Thanks a lot for the detailed reply. I will try and reply on the questions you have asked me
I am working in the operations department of a power plant and we have 3 MS6000 GE industrial gas turbines, which uses the speedtronic Mark V for turbine controls.
I want to understand how this turbine works specifically and very well know that i must understand Gas turbine basics before i venture into understanding the machine. Pls correct me on this. I am a graduate in electrical engineering.
So what i wanted to know is that for a novice like me where does one start?? People like you who have so much of understanding of these machines will be the right people to ask this question (thats what i felt)
Sir, where does one start? Is there a path which one can follow which can make the learning process fun???
Hopefully I can encourage CSA to provide a more eloquent explanation.
The 4 stroke Brayton cycle is simple and has many references to read dating back over 50 years.
The key to understanding a GE turbine is event driven. Speed pickups control nearly all events. Study 14HR, 14HM, 14HA, and 14HS and finally COMPLETE SEQUENCE events. Startup is the key, I have never witnessed a failed Stop. Events can occur during a stop but let us not "muddy up the water".
The protective circuit "The 4s" (4 ansi reference) is even more important. STUDY the protection circuit the MOST. Since you have a MKV, major protection is located in <P> core. Dig up the schematics from your application manual and study them closely.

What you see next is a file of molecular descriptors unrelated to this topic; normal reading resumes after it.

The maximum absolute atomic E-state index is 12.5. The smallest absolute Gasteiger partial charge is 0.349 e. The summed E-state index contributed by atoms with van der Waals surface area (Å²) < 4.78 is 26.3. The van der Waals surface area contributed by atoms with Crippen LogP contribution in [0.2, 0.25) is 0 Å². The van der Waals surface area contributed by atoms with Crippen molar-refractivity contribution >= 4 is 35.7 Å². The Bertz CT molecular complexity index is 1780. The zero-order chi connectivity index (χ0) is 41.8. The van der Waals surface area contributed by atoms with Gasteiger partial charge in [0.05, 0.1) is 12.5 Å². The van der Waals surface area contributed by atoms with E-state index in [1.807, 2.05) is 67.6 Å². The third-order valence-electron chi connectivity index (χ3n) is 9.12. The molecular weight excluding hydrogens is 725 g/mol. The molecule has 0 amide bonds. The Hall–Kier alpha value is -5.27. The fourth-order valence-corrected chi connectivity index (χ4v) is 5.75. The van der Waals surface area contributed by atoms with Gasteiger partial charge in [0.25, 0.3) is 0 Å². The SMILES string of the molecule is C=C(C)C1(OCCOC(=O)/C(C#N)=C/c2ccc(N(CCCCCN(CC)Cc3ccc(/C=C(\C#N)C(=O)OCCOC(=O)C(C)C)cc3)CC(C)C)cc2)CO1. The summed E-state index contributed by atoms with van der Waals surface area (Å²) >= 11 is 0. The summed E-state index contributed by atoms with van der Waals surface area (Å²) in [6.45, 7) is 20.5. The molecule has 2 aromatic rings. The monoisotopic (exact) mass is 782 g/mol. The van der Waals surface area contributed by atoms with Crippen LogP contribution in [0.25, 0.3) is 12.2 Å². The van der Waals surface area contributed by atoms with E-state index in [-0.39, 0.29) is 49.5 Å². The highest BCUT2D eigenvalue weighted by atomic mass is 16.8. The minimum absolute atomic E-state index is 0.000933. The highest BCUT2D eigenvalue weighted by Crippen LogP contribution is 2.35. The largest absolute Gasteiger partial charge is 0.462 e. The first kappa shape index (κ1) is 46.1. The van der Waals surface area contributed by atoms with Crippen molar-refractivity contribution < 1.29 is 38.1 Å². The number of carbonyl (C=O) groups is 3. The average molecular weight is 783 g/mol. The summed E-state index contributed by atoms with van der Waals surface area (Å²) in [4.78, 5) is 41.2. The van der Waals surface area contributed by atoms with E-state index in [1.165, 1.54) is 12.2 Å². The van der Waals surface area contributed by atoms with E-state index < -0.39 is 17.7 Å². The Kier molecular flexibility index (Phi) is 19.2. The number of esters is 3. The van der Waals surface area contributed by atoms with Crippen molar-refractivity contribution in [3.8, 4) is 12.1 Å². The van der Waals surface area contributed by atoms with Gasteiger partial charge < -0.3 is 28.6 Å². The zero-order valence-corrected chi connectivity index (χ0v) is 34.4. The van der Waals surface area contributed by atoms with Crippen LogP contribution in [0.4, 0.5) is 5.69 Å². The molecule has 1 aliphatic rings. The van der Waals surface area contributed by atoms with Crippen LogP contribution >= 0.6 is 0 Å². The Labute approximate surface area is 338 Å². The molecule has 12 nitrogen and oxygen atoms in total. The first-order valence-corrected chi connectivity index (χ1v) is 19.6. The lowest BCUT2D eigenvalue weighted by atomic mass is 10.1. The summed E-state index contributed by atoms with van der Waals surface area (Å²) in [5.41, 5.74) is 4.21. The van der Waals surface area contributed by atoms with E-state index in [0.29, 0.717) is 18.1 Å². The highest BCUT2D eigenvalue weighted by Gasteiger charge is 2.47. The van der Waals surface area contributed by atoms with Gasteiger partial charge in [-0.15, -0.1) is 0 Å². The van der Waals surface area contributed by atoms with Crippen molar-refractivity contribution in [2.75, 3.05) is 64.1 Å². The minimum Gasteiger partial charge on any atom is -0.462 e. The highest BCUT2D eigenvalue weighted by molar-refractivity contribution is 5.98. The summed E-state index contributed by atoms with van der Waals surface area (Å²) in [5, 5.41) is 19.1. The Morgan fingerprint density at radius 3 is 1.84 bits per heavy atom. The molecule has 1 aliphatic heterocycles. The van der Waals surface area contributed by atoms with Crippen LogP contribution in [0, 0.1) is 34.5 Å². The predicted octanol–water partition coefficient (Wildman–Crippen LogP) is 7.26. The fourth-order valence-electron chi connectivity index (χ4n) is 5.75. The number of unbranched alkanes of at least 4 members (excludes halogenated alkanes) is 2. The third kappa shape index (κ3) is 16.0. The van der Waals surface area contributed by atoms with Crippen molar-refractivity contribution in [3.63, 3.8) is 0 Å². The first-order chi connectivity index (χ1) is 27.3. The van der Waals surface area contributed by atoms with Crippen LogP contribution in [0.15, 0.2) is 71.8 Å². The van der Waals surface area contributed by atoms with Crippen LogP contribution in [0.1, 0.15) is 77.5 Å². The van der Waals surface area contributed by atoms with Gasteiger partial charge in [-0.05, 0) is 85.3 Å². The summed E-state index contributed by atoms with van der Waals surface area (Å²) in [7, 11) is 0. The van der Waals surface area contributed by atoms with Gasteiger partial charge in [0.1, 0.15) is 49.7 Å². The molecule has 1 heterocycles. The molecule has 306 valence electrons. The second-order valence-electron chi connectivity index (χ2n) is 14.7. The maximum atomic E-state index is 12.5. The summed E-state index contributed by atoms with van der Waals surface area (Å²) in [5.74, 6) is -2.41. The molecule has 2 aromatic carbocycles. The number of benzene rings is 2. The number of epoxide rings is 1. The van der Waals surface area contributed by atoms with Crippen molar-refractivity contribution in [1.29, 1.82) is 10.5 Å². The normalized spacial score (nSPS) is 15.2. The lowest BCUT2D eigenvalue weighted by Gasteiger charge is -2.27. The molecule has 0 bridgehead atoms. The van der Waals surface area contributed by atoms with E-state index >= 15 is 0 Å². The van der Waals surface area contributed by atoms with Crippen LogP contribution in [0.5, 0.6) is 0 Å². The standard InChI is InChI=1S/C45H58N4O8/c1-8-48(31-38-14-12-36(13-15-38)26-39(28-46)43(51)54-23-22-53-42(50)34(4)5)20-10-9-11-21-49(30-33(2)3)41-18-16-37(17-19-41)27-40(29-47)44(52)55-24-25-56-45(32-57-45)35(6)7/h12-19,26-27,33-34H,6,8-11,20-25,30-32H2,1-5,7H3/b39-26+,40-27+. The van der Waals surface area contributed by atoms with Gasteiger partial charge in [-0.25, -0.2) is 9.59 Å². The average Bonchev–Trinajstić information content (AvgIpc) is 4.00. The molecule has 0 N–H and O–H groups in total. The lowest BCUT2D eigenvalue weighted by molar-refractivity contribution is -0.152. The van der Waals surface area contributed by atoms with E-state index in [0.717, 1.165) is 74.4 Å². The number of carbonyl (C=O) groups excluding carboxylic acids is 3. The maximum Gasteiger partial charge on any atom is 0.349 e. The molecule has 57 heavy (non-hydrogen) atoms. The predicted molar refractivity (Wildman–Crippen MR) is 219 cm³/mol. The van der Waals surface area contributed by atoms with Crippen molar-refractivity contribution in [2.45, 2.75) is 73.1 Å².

Once one has a positive start, then one can deal with DLN or other processes.
Although I am a technogeek, I find it most enjoyable to KNOW exactly what is to occur NEXT after each speed pickup point. Some do not share in my excitement.
CTTech has some good starting points. I had written a response, but now have reconsidered, as I was headed down a different path.
Yes; a Speedtronic turbine control panel can be easily "fooled" into thinking there's a running unit connected to it by using a frequency generator to simulate turbine speed. When the panel detects speed from it's speed pick-up inputs, it wants to do all manner of things. Most major "events" (pumps starting/stopping; many, but not all, solenoid-operated valves being energized/de-energized; etc.) occur at particular "speed levels" and those are primarily L14HR, L14HM, L14HA, L14HS (the "L" signifies they are logic signals in the CSP, Control Sequence Program). There are comparators in a BBL (Big Block Language Block) which compare the speed, in percent of rated turbine speed, to various setpoints, which are a part of a group of operating parameters and setpoints called Control Constants.